Sole trader or limited company?

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Sole trader or limited company?

Have you been toying with the idea of going it alone? Leaving your job and becoming your own boss? It is not as wild an idea as you may think. An increasing number of professionals are going down this route and it is easier than ever to do it, whichever way you choose to operate. This month we take a quick look at the pros and cons of the two main options to help guide you into making the right decision for you and your circumstances.

Sole traders

A sole trader is someone who is self-employed and is the sole owner of a business. As the simplest business structure available, it is hugely popular and easy to set up. All you need to do is register via the gov.uk website for tax purposes and you’re all set. The benefits to you as a sole trader, as opposed to a limited business are that:

  • It is easy to set up
  • It gives you greater privacy of accounts and activity
  • Tax is calculated by a simple self-assessment tax return and tax is paid on the business’ profits
  • Above a personal annual allowance of £11,500, three tax bands of 20%, 40%, or 45% will apply depending on your income

There are of course some disadvantages to becoming a sole trader, which include:

  • You are personally liable for any debts and losses, and your personal assets may be affected as a result of these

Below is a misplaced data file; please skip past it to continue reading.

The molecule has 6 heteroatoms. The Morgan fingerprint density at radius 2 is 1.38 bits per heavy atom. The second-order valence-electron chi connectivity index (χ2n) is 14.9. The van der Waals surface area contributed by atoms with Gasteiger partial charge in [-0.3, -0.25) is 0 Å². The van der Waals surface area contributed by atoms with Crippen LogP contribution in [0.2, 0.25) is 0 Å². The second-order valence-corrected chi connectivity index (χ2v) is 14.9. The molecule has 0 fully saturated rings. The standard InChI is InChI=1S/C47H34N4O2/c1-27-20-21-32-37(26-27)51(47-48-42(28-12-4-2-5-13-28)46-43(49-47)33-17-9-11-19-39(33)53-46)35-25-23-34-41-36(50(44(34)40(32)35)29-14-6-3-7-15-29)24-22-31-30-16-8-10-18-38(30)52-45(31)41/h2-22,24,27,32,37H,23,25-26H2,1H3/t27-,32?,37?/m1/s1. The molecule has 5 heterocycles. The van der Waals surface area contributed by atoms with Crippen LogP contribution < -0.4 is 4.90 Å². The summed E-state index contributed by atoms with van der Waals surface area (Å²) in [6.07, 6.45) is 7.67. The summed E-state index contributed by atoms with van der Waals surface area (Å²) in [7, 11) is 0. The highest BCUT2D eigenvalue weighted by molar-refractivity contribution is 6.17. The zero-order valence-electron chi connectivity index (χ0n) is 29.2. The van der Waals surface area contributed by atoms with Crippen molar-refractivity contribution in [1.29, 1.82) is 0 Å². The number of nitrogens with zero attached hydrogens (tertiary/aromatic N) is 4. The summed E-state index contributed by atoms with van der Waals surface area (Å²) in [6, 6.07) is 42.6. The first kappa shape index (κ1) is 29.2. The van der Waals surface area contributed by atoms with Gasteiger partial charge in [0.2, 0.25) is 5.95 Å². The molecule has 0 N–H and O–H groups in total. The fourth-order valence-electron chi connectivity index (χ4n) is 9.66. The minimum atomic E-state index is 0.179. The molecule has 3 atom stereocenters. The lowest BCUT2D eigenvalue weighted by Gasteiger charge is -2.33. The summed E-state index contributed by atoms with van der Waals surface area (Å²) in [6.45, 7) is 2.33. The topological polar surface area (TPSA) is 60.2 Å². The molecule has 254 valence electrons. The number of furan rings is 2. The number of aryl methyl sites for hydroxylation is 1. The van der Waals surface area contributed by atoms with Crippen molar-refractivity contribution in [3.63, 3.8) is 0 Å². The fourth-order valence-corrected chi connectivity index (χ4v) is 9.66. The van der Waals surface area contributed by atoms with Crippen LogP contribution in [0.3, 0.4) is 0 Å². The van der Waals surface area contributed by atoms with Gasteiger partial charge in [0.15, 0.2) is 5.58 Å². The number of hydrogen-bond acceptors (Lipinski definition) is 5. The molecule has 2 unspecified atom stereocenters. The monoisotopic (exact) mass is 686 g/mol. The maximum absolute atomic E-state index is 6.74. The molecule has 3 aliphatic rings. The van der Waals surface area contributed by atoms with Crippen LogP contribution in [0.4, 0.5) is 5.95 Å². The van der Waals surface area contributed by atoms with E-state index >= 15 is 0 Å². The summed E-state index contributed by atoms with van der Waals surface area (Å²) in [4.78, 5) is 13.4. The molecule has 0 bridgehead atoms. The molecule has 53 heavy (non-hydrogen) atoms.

• Unless you have professional insurance in place, you can be sued in the event of a legal dispute with a client or supplier and this could impact on your personal assets

Limited companies

On the other side of the coin, a limited company will also offer certain advantages and disadvantages. A limited company is one that is set up as a separate legal entity and is made up of shareholders (the owners) and directors (the managers of the business). A single person can be both the shareholder and director of a limited company. The benefits of setting up a limited company include:

  • Greater tax efficiencies above certain thresholds, as you will only pay corporation tax on your profits. The range of allowances and deductible amounts against profits is also a little wider for limited companies than for sole traders
  • Your personal assets are not exposed as a limited company can benefit from limited liability, so in the event of a dispute or loss you will only lose what you have put into the company
  • Your registered name is yours and yours alone and no one else can use the same one for a similar business

The disadvantages will include:

  • You have certain legal responsibilities as the owner and director of a company. In addition to an annual accounts return you will also be required to file an annual yearly return setting out how you met those responsibilities
  • This comes with time and cost implications – you may need to hire an accountant and there are fees associated with setting up your new company
  • Your company accounts are publicly available through Companies House

If you are unsure of which is the right option for you all you need to do is talk to one of the Bells Inc. Hamilton Stewart team. We are experienced and knowledgeable on all matters associated with running a business and the various tax implications, so just give us a call on 020 8763 1711 or email us at .



Some of the packages that we know inside out include: